Apple Safari Browser's Intelligent Tracking Prevention to Soon Block All Third-Party Cookies by Default
Apple has announced a significant security update for the Safari browser’s Intelligent Tracking Prevention (ITP) system. The new privacy feature from Apple will allow Safari to block all third-party cookies by default and prevent advertisers and websites from following users across the Internet. The new security update on Safari will be rolled out with iOS 13.4, iPadOS 13.4, Safari 13.1, and the next macOS update. In its announcement, Apple said that cookies for cross-site resources are now blocked by default across the board on Safari.
The announcement was made in a WebKit blog post by Apple’s John Wilander, the engineer behind this feature. According to Wilander, Safari now blocks all third-party cookies, meaning it will not allow advertisers or websites to track a user’s online behaviour.
“Cookies for cross-site resources are now blocked by default across the board. This is a significant improvement for privacy since it removes any sense of exceptions or ‘a little bit of cross-site tracking is allowed,'” Wilander further said in the WebKit blog post.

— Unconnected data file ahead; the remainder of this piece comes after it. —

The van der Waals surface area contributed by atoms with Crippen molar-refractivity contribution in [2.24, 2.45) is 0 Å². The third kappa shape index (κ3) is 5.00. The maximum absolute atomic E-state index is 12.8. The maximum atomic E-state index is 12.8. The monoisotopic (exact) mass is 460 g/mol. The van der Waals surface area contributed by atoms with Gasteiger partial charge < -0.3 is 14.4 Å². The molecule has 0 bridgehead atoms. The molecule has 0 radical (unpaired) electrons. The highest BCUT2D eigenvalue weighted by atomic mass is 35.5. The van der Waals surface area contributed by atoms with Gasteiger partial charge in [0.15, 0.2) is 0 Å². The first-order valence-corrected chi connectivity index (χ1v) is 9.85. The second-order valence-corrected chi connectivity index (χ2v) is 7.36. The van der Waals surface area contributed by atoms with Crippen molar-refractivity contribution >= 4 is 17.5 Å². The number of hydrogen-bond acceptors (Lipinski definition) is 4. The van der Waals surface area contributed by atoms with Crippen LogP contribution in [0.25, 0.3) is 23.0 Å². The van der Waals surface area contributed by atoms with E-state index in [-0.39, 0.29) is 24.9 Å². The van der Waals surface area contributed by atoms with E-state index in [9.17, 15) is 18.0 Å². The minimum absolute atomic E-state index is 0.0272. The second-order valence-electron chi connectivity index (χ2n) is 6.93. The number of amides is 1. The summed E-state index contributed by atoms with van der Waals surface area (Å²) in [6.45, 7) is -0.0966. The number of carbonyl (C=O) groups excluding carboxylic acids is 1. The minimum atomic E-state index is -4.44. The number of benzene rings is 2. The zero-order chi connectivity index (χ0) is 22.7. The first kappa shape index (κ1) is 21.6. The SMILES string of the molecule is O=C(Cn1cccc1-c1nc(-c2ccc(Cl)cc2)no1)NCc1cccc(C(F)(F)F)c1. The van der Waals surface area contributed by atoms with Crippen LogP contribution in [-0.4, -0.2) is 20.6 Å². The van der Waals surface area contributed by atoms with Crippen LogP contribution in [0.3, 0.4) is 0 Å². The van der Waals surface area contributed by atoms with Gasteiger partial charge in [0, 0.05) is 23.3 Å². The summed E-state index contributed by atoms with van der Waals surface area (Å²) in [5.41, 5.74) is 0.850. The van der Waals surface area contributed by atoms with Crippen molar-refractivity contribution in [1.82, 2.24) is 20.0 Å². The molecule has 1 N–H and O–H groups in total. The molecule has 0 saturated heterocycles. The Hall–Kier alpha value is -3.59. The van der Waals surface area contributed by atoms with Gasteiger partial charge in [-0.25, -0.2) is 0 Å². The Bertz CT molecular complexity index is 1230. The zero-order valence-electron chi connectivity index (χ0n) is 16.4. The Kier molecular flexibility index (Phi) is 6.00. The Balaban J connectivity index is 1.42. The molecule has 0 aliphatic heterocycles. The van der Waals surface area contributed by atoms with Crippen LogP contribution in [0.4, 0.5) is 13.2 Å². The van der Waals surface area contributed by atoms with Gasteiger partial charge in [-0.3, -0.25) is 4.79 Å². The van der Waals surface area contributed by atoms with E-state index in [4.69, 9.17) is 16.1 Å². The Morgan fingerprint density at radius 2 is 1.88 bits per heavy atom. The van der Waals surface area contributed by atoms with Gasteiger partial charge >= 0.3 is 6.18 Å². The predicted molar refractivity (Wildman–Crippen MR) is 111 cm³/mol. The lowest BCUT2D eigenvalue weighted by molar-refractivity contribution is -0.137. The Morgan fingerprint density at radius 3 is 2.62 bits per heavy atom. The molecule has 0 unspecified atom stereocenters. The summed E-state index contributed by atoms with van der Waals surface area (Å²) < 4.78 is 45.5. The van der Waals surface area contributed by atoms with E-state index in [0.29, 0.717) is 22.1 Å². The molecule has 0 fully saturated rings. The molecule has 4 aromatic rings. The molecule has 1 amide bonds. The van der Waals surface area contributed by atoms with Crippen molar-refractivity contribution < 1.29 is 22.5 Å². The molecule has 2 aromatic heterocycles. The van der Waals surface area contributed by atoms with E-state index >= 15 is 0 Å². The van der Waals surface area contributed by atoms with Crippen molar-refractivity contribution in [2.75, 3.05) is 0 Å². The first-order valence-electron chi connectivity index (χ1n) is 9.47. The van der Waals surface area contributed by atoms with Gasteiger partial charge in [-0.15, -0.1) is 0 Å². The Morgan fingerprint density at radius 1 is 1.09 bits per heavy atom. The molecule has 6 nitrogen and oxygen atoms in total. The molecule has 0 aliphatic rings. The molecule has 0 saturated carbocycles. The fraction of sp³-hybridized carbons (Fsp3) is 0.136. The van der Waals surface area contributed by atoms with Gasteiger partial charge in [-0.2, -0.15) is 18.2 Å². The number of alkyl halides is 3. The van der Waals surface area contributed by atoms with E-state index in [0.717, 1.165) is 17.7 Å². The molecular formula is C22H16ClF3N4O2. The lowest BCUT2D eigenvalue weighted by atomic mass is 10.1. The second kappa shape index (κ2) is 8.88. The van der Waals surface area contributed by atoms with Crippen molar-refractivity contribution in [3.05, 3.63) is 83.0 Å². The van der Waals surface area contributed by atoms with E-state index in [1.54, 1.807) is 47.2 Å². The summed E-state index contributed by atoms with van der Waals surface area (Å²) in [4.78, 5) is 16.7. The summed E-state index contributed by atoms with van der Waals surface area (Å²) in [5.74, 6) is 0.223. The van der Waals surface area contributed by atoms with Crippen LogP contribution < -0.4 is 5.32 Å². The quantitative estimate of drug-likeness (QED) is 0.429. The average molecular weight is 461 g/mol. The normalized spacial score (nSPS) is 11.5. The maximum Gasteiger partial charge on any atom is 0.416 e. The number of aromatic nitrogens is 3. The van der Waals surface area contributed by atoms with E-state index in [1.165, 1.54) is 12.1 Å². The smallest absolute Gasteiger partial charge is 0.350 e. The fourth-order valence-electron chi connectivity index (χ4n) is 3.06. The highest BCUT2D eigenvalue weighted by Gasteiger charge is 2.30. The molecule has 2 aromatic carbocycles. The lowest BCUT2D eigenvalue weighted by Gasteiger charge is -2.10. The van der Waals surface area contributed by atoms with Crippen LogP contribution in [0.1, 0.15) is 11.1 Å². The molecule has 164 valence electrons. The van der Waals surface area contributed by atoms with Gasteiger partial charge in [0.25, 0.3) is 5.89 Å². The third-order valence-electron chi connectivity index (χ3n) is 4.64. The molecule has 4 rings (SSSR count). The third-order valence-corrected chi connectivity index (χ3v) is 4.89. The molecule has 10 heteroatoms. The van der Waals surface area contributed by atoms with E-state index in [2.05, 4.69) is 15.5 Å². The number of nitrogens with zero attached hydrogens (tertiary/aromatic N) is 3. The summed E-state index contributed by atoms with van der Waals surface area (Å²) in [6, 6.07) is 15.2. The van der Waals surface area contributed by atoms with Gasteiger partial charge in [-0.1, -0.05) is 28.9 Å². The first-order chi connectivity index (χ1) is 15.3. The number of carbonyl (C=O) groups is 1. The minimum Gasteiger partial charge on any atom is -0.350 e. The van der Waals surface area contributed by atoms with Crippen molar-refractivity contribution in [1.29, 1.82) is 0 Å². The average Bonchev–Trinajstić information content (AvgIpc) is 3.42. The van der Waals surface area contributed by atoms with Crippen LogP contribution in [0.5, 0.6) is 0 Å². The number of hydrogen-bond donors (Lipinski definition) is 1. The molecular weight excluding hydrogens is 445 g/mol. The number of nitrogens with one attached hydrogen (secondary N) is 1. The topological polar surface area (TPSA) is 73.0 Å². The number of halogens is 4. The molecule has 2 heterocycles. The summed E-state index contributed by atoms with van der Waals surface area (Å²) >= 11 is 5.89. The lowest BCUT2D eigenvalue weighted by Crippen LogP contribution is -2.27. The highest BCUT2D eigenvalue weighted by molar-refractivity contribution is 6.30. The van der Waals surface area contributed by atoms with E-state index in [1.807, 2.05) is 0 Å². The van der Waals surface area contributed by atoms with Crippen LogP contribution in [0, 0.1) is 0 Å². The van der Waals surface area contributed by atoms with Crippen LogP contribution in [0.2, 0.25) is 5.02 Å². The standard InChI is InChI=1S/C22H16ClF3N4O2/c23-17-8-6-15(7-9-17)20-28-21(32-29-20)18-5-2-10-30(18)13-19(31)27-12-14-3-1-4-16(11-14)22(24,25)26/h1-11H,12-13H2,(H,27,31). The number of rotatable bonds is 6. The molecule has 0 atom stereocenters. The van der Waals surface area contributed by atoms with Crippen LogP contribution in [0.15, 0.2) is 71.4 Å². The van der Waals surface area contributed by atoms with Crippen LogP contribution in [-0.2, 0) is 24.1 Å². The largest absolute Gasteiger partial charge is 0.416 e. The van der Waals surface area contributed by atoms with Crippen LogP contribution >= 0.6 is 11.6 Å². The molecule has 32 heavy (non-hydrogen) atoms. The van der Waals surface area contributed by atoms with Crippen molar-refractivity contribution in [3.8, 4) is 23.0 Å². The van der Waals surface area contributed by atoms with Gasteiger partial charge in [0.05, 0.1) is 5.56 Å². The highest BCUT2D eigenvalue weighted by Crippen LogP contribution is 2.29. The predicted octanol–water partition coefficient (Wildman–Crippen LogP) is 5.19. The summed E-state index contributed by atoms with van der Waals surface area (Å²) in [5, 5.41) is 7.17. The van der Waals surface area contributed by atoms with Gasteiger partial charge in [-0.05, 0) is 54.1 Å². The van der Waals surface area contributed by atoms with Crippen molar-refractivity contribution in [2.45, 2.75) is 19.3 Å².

Now, Apple’s Safari is not the first browser to come up with such a feature. In the blog post, Wilander said that the Tor Browser was the first to enable a feature that blocks all third-party cookies. The blog further stated that even Brave has a few exceptions left in its blocking. Further, it also mentions that Apple is two years ahead of Google’s scheduled 2022 timeline for this feature for Chrome. According to a report in The Verge, Mozilla’s Firefox also blocks third-party cookies by default, a feature that has been in place since summer 2019.
Apple also says that full third-party cookie blocking also “makes sure that there’s no ITP state that can be detected through cookie blocking behaviour.” This means that not only will Safari block all third-party cookies, it will also safeguard users safeguards against those who use tracking prevention itself to keep tabs on users.
The company had first launched its Safari ITP about three years ago in 2017, when Safari first started blocking cookies automatically on both desktop and mobile. However, it only blocked some cookies. After this update, Apple’s browser will start blocking all third-party cookies by default.